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© Updated as of 2019
Survive Law

  • Katey

Why having a Semester off isn’t a Big Deal


Let me just premise this by saying I've had a tough year. As in, a really tough year, and it's set me back in my studies quite significantly. And while taking time off from law felt like a huge deal at the time, I've come to realise that there's a reasonable chance that many students will have set backs throughout the course of their degree. I mean, let's face it, even in a perfect scenario a law degree takes several years – and lives are not perfect, in fact they're unpredictable at best.

So what happens when you are faced with one of life's curve balls? Well, if you're lucky, the damage will be contained and dealt with, and you'll dust yourself off and be back on track in no time. But sometimes those curve balls are massive, mean and messy - they're not just hurdles, they're the Great Wall of China.

My curve ball was the deterioration of my mental illness. It effected me mentally, emotionally, physically, financially, academically, and socially, as well as effecting my family in just as many ways. The devastation of my situation was not localised; there was shrapnel everywhere, and picking up the pieces was going to take a long time. This meant that I was faced a decision: to defer from law school and take my time getting well, or return battered and bruised and hope for the best.

Although I desperately wanted to get back into the swing of things, pretend I was okay and get on with all that learning, it came down to a very simple 'cost versus benefit' analysis. Option A: I could go back while I was still in recovery and I wouldn't lose a semester, but there would be a high likelihood that my illness would see me not do very well, fail, or perhaps even relapse completely. Or, Option B: I could take the rest of the year off and take my time getting well which would set me back in finishing my degree, but there was a good chance that when I did return I'd be much more capable of getting the grades I wanted, and the likelihood of relapse would diminish significantly.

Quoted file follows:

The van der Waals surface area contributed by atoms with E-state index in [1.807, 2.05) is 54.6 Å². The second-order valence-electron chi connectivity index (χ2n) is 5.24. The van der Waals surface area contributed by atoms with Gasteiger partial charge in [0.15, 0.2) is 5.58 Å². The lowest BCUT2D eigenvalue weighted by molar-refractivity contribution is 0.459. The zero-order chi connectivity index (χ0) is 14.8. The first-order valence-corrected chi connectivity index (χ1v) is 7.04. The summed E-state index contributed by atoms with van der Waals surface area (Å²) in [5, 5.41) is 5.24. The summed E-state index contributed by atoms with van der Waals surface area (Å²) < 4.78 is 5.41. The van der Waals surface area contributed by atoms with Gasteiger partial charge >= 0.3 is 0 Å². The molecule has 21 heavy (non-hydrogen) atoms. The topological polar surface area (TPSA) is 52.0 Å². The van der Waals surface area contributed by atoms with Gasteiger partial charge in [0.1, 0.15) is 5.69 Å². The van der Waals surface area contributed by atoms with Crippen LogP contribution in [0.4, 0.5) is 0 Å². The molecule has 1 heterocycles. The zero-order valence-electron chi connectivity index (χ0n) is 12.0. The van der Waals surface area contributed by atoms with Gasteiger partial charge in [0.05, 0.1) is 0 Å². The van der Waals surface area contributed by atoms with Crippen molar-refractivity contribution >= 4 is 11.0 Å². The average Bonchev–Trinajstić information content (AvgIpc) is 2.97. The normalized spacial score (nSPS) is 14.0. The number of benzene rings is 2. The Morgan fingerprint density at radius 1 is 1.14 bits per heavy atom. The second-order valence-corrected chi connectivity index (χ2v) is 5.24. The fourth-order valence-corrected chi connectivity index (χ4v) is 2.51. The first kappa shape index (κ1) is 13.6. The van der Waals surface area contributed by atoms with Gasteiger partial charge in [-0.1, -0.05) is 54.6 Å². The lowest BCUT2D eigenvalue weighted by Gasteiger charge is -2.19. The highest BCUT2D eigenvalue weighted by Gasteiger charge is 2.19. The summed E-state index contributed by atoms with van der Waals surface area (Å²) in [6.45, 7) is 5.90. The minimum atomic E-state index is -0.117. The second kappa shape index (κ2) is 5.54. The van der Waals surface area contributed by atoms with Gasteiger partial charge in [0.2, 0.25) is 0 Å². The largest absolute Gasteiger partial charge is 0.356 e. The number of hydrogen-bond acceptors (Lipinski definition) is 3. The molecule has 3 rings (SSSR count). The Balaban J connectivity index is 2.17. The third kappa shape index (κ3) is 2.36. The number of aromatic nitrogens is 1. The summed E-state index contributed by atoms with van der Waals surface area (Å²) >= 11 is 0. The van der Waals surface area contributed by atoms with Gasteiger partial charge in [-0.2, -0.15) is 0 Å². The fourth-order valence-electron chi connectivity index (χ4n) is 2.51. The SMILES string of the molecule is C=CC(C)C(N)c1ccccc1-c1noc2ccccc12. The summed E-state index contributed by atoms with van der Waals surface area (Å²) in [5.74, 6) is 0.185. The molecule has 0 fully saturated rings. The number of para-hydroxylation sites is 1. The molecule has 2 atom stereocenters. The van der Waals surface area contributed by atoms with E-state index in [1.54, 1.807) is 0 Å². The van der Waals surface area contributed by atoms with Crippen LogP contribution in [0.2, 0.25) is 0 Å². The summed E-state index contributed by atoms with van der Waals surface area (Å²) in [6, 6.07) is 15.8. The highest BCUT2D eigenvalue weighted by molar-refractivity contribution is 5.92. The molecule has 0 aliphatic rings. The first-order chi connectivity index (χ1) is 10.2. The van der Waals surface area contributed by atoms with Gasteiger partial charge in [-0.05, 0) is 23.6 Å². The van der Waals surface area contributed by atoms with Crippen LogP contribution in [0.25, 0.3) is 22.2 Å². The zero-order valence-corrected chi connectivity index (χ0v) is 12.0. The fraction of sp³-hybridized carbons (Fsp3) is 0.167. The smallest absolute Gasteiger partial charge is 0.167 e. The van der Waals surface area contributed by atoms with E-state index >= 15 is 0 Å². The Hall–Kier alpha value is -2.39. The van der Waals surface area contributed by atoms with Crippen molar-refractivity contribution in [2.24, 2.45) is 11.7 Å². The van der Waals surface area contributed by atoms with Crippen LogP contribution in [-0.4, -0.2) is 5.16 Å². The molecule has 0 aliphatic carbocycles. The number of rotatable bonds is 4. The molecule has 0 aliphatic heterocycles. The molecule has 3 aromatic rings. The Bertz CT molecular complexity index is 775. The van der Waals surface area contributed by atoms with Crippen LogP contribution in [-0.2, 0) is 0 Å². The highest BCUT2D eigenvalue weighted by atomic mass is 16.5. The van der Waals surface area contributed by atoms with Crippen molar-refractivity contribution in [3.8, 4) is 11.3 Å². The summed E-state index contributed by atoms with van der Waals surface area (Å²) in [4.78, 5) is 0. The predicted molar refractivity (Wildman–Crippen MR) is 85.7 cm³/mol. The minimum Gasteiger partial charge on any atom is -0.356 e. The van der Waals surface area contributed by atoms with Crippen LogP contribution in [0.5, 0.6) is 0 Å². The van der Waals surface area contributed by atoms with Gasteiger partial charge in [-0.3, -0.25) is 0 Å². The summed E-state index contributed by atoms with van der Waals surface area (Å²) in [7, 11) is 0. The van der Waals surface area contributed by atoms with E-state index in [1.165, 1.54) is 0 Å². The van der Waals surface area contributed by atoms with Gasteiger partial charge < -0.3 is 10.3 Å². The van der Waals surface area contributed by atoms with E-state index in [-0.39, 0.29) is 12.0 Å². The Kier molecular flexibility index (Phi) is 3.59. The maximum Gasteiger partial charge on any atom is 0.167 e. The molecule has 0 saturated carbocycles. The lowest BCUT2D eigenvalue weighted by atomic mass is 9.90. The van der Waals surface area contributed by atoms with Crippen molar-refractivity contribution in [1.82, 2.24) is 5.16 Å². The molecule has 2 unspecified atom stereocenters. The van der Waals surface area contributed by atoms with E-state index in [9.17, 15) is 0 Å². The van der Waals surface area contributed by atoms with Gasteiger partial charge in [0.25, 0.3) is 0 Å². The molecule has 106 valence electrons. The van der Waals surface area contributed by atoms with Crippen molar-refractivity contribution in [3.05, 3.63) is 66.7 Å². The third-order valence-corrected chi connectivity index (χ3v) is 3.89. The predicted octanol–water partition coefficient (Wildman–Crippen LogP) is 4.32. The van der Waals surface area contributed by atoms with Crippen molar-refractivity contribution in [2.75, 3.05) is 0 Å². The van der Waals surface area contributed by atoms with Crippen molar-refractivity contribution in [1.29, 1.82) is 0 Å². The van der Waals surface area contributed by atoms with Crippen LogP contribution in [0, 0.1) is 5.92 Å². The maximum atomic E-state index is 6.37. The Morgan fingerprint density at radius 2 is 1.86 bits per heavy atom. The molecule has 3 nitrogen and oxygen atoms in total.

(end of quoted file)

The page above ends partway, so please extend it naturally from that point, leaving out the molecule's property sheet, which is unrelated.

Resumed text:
Although the choice may seem obvious now, it wasn't at the time. A lot of us have the tendency to over complicate decisions such as these, which is why it's important to get back to the basics: would it be more beneficial or costly to steam ahead with your studies in your current situation? For me, the answer was a resounding 'No'.

So, I'm a year behind in my studies. And I've made the decision to study part-time here on out, which means I'll be even further behind. But, guess what? It was the right decision. I've taken my time to rehabilitate and get back in control of my mental health. I've learnt new coping strategies, and I've learnt a lot about myself in the process. The nature of my illness means that I will be faced with relapses, but because I've taken this time out, I know I will be more prepared for the next wave, and I'll be able to ride it out much better than I did this time. That is a comforting realisation.

But you know what the best part is? After all I've been through this year, I still want to study law. Now, that's a better love story than Twilight.

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